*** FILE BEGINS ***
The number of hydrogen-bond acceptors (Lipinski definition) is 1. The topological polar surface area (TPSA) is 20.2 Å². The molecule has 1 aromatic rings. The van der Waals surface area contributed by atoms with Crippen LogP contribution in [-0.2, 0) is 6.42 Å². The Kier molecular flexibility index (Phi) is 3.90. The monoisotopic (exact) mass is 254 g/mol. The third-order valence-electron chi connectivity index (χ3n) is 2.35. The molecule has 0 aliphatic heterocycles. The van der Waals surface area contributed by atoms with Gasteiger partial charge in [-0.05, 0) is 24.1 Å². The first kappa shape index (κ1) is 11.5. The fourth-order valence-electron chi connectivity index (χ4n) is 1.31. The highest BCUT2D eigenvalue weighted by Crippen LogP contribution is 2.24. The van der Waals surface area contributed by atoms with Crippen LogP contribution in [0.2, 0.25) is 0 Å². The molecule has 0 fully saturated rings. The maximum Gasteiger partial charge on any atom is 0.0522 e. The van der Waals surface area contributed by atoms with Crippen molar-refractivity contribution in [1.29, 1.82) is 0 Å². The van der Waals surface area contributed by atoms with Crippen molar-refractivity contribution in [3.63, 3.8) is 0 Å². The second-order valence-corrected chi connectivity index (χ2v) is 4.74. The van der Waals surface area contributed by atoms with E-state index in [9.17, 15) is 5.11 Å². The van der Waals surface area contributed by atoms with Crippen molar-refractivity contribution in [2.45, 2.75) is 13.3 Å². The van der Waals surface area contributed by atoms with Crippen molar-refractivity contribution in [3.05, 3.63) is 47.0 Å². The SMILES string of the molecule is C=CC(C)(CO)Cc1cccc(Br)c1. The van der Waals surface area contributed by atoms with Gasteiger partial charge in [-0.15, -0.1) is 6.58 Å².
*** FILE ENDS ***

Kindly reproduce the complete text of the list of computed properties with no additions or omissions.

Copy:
The number of hydrogen-bond acceptors (Lipinski definition) is 1. The topological polar surface area (TPSA) is 20.2 Å². The molecule has 1 aromatic rings. The van der Waals surface area contributed by atoms with Crippen LogP contribution in [-0.2, 0) is 6.42 Å². The Kier molecular flexibility index (Phi) is 3.90. The monoisotopic (exact) mass is 254 g/mol. The third-order valence-electron chi connectivity index (χ3n) is 2.35. The molecule has 0 aliphatic heterocycles. The van der Waals surface area contributed by atoms with Gasteiger partial charge in [-0.05, 0) is 24.1 Å². The first kappa shape index (κ1) is 11.5. The fourth-order valence-electron chi connectivity index (χ4n) is 1.31. The highest BCUT2D eigenvalue weighted by Crippen LogP contribution is 2.24. The van der Waals surface area contributed by atoms with Crippen LogP contribution in [0.2, 0.25) is 0 Å². The molecule has 0 fully saturated rings. The maximum Gasteiger partial charge on any atom is 0.0522 e. The van der Waals surface area contributed by atoms with Crippen molar-refractivity contribution in [1.29, 1.82) is 0 Å². The van der Waals surface area contributed by atoms with Crippen molar-refractivity contribution in [3.63, 3.8) is 0 Å². The second-order valence-corrected chi connectivity index (χ2v) is 4.74. The van der Waals surface area contributed by atoms with E-state index in [9.17, 15) is 5.11 Å². The van der Waals surface area contributed by atoms with Crippen molar-refractivity contribution in [2.45, 2.75) is 13.3 Å². The van der Waals surface area contributed by atoms with Crippen molar-refractivity contribution in [3.05, 3.63) is 47.0 Å². The SMILES string of the molecule is C=CC(C)(CO)Cc1cccc(Br)c1. The van der Waals surface area contributed by atoms with Gasteiger partial charge in [-0.15, -0.1) is 6.58 Å².